I synnerhet uppmärksammade Piratpartiet vad ambassaden skrivit om risken för att publicitet skulle ge Piratpartiet framgångar i EU-valet. Cybernormer har också kommenterat.
Jag var intresserad av exakt vad det stod i rapporten från ambassaden. Just detta meddelande har inte publicerats av Wikileaks än, och jag har inte sett att någon annan skrivit av de delar som syns i Rapport-sändningen, så då gjorde jag det, fast jag inte har nån särskild kommentar till det. Jag har färgmarkerat de delar som Rapport färgmarkerade för att de fann dem särskilt intressanta.
Summary. Embassy Stockholm recommends that Sweden continues to be placed in the Special 301 Initiative, and not be on the Watch List for 2009. We are aware of the differing recommendations of the International Intellectual Property Alliance (IIPA) and PhRMA. Post recommendation is based on: -- The progress made by the Government of Sweden (GOS) in five out of the six items identified in the Special 301 Initiative Action plan we communicated to the GOS last year; and -- The sensitive domestic politics that the GOS needs to manage in order to step up internet piracy enforcement in Sweden. The GOS struggles, with good intentions, against a very negative media climate and against a vocal youth movement. For example, we want to highlight the risk that negative media attention on the file sharing issue gives the Pirate Party a boost in the EU Parliamentary elections in June 2009. 2. (SBU) This cable reviews the progress Sweden has made on the Special 301 Initiative Action plan which we presented to the GOS at the conclusion of the Special 301 review 2008 (Ref B). Post continues to engage very constructively with the GOS, and has good access and a good working relationship with key senior and working level GOS officials. The actions taken since last year's review strengthen the legislative framework and provide better enforcement tools for combating piracy. The Pirate Bay trial is currently being heard in the district court in Stockholm. The last day of the trial is March 4, and the verdict can be expected on or about March 25. 3. (SBU) Em[...] believes it would be counter-productive to watch list Sweden at t[...] Likely negative political and media reaction to a watch listing must be taken into account. The Justice Ministry, with primary responsibility for this issue, is fully on board and well aware of what is at stake. It is currently battling with the Ministry of Enterprise, Energy, and Communication about the next appropriate steps to curb internet piracy. Now that the Enforcement Directive implementation will finally enter into force on April 1, and there will soon be a first District court decision in the Pirate Bay case -- the Justice Ministry will turn its attention to other key issues, primarily the ISP liability issue and extra resources to investigative capabilities. The GOS (led by the Justice Ministry) has to conduct a delicate balancing act, advancing this issue shortly before Sweden assumes the Presidency of the EU, in the early days of the Obama administration, and in the budding election campaign for the EU Parliamentary elections.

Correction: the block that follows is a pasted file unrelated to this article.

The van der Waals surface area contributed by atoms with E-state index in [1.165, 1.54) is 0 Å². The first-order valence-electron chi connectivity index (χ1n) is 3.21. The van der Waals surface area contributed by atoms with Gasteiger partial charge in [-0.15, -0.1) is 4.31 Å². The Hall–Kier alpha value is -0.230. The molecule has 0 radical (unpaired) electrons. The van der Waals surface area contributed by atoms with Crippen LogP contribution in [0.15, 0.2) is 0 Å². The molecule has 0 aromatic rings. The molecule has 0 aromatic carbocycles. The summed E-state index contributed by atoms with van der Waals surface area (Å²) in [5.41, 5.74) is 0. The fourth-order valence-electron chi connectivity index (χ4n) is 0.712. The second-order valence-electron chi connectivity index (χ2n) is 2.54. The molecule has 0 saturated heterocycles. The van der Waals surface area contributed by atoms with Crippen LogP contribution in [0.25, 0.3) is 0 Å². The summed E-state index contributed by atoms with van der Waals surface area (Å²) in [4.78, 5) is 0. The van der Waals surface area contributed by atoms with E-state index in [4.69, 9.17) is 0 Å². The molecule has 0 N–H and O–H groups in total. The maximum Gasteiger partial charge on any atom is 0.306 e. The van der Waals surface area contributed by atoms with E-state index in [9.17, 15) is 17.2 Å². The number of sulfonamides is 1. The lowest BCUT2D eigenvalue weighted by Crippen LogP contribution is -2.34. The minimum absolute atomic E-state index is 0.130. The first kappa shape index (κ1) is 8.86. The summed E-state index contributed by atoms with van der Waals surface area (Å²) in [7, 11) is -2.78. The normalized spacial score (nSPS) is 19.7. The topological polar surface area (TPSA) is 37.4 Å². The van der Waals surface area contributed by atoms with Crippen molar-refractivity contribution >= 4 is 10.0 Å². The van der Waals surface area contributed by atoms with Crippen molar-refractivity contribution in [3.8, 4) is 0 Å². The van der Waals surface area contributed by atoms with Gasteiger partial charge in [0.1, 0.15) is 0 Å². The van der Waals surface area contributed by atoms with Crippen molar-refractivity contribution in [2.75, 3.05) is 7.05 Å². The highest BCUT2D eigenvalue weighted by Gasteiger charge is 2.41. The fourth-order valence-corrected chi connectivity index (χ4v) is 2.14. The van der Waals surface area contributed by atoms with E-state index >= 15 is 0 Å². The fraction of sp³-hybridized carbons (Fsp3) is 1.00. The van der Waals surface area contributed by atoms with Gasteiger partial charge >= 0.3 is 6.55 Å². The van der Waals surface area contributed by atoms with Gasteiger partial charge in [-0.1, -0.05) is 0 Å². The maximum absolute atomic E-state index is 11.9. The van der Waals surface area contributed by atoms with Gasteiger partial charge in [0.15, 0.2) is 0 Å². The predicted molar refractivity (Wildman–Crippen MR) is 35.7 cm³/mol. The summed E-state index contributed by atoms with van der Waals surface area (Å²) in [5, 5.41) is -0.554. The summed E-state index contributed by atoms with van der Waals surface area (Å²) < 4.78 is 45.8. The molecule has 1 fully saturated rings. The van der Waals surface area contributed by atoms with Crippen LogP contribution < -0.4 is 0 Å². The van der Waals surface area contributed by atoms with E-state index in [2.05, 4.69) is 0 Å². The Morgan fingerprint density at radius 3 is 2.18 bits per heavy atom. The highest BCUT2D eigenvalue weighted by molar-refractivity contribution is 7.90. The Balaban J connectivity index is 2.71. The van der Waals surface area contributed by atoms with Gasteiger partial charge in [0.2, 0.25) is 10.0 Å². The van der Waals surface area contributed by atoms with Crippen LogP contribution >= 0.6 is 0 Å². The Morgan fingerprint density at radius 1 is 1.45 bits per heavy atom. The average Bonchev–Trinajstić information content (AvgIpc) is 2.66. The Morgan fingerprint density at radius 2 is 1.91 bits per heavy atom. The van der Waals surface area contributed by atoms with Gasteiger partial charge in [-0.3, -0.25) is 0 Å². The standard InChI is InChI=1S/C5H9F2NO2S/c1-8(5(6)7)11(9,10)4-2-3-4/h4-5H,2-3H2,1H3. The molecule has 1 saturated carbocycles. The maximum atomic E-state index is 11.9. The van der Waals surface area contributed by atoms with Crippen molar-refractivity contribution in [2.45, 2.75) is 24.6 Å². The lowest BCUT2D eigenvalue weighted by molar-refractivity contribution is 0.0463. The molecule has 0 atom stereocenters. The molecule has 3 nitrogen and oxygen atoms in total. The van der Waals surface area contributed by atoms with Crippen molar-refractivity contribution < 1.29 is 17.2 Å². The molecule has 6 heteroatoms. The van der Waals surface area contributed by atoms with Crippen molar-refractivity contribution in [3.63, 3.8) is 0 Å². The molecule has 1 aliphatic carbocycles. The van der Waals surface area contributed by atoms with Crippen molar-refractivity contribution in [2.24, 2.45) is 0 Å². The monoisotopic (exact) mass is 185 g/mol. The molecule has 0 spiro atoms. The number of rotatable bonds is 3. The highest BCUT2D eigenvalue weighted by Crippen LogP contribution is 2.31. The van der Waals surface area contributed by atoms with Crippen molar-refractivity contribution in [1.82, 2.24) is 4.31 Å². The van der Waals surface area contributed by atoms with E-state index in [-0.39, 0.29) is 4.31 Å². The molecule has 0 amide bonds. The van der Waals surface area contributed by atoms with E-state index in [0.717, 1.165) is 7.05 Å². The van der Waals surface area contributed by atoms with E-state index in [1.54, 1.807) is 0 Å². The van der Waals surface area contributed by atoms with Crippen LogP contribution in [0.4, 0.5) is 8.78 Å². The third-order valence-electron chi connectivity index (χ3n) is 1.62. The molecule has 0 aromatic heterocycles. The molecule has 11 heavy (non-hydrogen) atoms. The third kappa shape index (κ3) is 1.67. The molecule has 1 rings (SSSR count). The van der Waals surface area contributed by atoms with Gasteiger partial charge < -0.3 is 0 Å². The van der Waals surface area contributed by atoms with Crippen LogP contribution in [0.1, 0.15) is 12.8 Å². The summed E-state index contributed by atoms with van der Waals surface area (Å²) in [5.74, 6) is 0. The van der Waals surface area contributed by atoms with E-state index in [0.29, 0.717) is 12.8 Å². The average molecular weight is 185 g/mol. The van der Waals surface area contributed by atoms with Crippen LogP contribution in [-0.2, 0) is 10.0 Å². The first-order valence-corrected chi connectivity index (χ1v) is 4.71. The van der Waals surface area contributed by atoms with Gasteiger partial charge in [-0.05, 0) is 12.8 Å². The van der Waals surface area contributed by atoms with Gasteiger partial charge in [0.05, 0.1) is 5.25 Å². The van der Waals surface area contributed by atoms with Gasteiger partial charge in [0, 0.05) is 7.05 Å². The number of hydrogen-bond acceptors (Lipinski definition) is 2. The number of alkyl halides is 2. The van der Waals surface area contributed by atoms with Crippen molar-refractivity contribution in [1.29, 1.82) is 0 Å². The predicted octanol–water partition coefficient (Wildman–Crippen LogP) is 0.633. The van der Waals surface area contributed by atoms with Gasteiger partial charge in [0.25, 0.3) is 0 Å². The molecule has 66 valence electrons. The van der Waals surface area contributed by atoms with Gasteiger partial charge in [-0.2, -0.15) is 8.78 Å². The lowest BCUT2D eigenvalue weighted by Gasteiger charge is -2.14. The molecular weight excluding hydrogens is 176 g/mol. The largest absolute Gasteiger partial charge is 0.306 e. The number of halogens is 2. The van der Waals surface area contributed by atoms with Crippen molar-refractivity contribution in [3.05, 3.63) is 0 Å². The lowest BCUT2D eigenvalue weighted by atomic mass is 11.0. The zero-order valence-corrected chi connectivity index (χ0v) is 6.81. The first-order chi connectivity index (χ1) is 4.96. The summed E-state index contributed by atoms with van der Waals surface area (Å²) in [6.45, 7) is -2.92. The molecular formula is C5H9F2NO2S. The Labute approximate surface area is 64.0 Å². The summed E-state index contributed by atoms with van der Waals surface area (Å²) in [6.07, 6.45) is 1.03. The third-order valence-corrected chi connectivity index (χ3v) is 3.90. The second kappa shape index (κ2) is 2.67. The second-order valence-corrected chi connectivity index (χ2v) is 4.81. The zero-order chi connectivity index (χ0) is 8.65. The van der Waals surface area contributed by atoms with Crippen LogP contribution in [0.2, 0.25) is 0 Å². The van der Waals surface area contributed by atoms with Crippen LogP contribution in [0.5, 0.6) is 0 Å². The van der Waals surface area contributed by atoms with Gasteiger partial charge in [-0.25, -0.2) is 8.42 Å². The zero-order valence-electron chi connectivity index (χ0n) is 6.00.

. Background ---------- 4. (U) The International Intellectual Property Alliance (IIPA) has, in its yearly Special 301 submission to USTR, identified widespread internet piracy and difficulties in achieving effective enforcement against criminal copyright infringement as problems in Sweden, and has requested that Sweden be placed on the Special 301 Watch List for 2009. Sweden was not placed on the Watch list in 2008, despite industry's demands, but was rather placed in the relatively recent, middle step, named Special 301 Initiative. As part of the Initiative, post conveyed a Special 301 Action plan to the GOS, covering six items where the USG hoped to see progress during 2008. Review of progress on [...]